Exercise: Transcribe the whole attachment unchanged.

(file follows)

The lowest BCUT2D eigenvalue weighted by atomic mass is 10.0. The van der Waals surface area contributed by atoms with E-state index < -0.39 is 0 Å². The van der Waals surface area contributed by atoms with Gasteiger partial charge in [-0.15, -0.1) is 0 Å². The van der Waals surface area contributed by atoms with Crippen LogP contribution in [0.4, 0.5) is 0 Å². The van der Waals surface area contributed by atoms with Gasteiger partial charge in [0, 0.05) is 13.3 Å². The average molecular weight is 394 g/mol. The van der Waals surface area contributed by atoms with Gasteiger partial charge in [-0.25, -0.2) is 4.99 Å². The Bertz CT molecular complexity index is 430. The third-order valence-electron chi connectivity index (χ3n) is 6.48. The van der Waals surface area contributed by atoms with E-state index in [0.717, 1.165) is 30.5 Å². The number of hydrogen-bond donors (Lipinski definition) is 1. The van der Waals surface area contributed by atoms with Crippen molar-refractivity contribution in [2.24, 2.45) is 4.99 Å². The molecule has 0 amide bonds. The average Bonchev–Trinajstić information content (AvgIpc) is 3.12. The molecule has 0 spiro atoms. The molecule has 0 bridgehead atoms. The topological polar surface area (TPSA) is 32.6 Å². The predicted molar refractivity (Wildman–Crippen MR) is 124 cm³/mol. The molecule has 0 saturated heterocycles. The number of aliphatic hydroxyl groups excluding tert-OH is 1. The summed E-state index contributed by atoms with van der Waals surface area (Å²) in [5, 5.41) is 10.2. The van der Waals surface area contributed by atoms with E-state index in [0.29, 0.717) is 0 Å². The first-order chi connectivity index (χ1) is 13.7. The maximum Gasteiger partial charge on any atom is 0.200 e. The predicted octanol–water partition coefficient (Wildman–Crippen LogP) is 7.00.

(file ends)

The lowest BCUT2D eigenvalue weighted by atomic mass is 10.0. The van der Waals surface area contributed by atoms with E-state index < -0.39 is 0 Å². The van der Waals surface area contributed by atoms with Gasteiger partial charge in [-0.15, -0.1) is 0 Å². The van der Waals surface area contributed by atoms with Crippen LogP contribution in [0.4, 0.5) is 0 Å². The van der Waals surface area contributed by atoms with Gasteiger partial charge in [0, 0.05) is 13.3 Å². The average molecular weight is 394 g/mol. The van der Waals surface area contributed by atoms with Gasteiger partial charge in [-0.25, -0.2) is 4.99 Å². The Bertz CT molecular complexity index is 430. The third-order valence-electron chi connectivity index (χ3n) is 6.48. The van der Waals surface area contributed by atoms with E-state index in [0.717, 1.165) is 30.5 Å². The number of hydrogen-bond donors (Lipinski definition) is 1. The van der Waals surface area contributed by atoms with Crippen molar-refractivity contribution in [2.24, 2.45) is 4.99 Å². The molecule has 0 amide bonds. The average Bonchev–Trinajstić information content (AvgIpc) is 3.12. The molecule has 0 spiro atoms. The molecule has 0 bridgehead atoms. The topological polar surface area (TPSA) is 32.6 Å². The predicted molar refractivity (Wildman–Crippen MR) is 124 cm³/mol. The molecule has 0 saturated heterocycles. The number of aliphatic hydroxyl groups excluding tert-OH is 1. The summed E-state index contributed by atoms with van der Waals surface area (Å²) in [5, 5.41) is 10.2. The van der Waals surface area contributed by atoms with E-state index in [0.29, 0.717) is 0 Å². The first-order chi connectivity index (χ1) is 13.7. The maximum Gasteiger partial charge on any atom is 0.200 e. The predicted octanol–water partition coefficient (Wildman–Crippen LogP) is 7.00.